If you had a very good team of developers, you could probably overcome these problems, assuming the users were willing to configure a complex tool to make it easy to use for only the things your language needed. But it's never going to be a money-making venture. I don't expect to see such a tool in my lifetime.

Enter Stage Right: Text

So, we're back to simple text. The benefits:

  • the file is still readable if Microsoft/Apple/Whoever releases a New and Improved (tm) version of this or that proprietary bit of software; a file you find from 10 years ago will still be readable
  • there are zillions of text editors, usually with built in search functions, which will work on the file
  • if part of the file is destroyed, the rest of the file will generally be recoverable (proprietary formats tend to be brittle when bitrot sets in)

Bare text, of course, is not very attractive. The way around this is to use a text-based markup of some sort. You could use HTML. Or even XML with a little more work. I strongly favor LaTeX, which requires more typing than I might like, but it gives me maximum flexibility to change my mind and spits out very attractive results. The point of this is that even though HTML and LaTeX are presentation formats, the underlying basis is still just plain text. If something goes horribly wrong, you'll have a modestly ugly text file to read, but all your hard work will still be recoverable.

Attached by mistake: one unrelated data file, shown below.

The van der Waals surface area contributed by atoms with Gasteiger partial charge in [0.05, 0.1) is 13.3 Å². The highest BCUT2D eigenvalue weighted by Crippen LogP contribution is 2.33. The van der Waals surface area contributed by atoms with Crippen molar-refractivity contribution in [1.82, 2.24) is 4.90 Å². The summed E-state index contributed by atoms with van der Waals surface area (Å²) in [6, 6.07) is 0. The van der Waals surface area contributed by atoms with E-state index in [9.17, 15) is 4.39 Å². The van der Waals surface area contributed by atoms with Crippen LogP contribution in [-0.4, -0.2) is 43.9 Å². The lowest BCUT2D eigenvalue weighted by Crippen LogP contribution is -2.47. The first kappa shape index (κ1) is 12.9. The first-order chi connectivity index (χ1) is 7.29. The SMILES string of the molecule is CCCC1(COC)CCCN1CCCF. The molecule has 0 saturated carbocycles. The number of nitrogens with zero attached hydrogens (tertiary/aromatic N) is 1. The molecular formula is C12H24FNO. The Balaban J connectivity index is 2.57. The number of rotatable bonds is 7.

If you are disorganized, a computer will not help you. If you can impose a little order on yourself, though, a computer can make your life a lot easier. And a little thought can make even a plain old .txt file into the best dictionary tool you could ever want.


  1. I completely agree with this post: anything that is not underlyingly text is unfit for purpose of safekeeping, and thus for dictionaries.